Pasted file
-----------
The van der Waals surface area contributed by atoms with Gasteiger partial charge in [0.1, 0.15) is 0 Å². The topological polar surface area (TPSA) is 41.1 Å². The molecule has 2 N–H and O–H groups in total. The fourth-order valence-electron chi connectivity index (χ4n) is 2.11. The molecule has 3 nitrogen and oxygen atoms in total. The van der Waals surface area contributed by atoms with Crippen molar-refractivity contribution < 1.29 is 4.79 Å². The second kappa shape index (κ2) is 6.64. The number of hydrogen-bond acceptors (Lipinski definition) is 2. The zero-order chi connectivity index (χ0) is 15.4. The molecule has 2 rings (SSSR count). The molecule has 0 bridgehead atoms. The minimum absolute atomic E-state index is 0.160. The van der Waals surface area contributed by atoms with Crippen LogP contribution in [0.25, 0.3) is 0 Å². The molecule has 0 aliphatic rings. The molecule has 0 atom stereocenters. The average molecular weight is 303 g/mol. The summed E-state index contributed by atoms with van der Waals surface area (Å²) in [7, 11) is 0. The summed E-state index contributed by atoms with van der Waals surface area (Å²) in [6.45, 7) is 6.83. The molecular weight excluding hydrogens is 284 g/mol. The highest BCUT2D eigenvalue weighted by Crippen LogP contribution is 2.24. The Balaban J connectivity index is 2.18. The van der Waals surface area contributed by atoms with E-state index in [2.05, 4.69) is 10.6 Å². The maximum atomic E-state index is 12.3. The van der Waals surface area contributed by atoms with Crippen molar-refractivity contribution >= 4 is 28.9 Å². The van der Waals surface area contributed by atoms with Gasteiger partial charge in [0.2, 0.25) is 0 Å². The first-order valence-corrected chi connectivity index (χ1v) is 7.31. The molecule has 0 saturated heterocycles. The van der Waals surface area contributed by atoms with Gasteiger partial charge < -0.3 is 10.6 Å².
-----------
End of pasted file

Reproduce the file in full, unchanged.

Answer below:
The van der Waals surface area contributed by atoms with Gasteiger partial charge in [0.1, 0.15) is 0 Å². The topological polar surface area (TPSA) is 41.1 Å². The molecule has 2 N–H and O–H groups in total. The fourth-order valence-electron chi connectivity index (χ4n) is 2.11. The molecule has 3 nitrogen and oxygen atoms in total. The van der Waals surface area contributed by atoms with Crippen molar-refractivity contribution < 1.29 is 4.79 Å². The second kappa shape index (κ2) is 6.64. The number of hydrogen-bond acceptors (Lipinski definition) is 2. The zero-order chi connectivity index (χ0) is 15.4. The molecule has 2 rings (SSSR count). The molecule has 0 bridgehead atoms. The minimum absolute atomic E-state index is 0.160. The van der Waals surface area contributed by atoms with Crippen LogP contribution in [0.25, 0.3) is 0 Å². The molecule has 0 aliphatic rings. The molecule has 0 atom stereocenters. The average molecular weight is 303 g/mol. The summed E-state index contributed by atoms with van der Waals surface area (Å²) in [7, 11) is 0. The summed E-state index contributed by atoms with van der Waals surface area (Å²) in [6.45, 7) is 6.83. The molecular weight excluding hydrogens is 284 g/mol. The highest BCUT2D eigenvalue weighted by Crippen LogP contribution is 2.24. The Balaban J connectivity index is 2.18. The van der Waals surface area contributed by atoms with E-state index in [2.05, 4.69) is 10.6 Å². The maximum atomic E-state index is 12.3. The van der Waals surface area contributed by atoms with Crippen molar-refractivity contribution >= 4 is 28.9 Å². The van der Waals surface area contributed by atoms with Gasteiger partial charge in [0.2, 0.25) is 0 Å². The first-order valence-corrected chi connectivity index (χ1v) is 7.31. The molecule has 0 saturated heterocycles. The van der Waals surface area contributed by atoms with Gasteiger partial charge < -0.3 is 10.6 Å².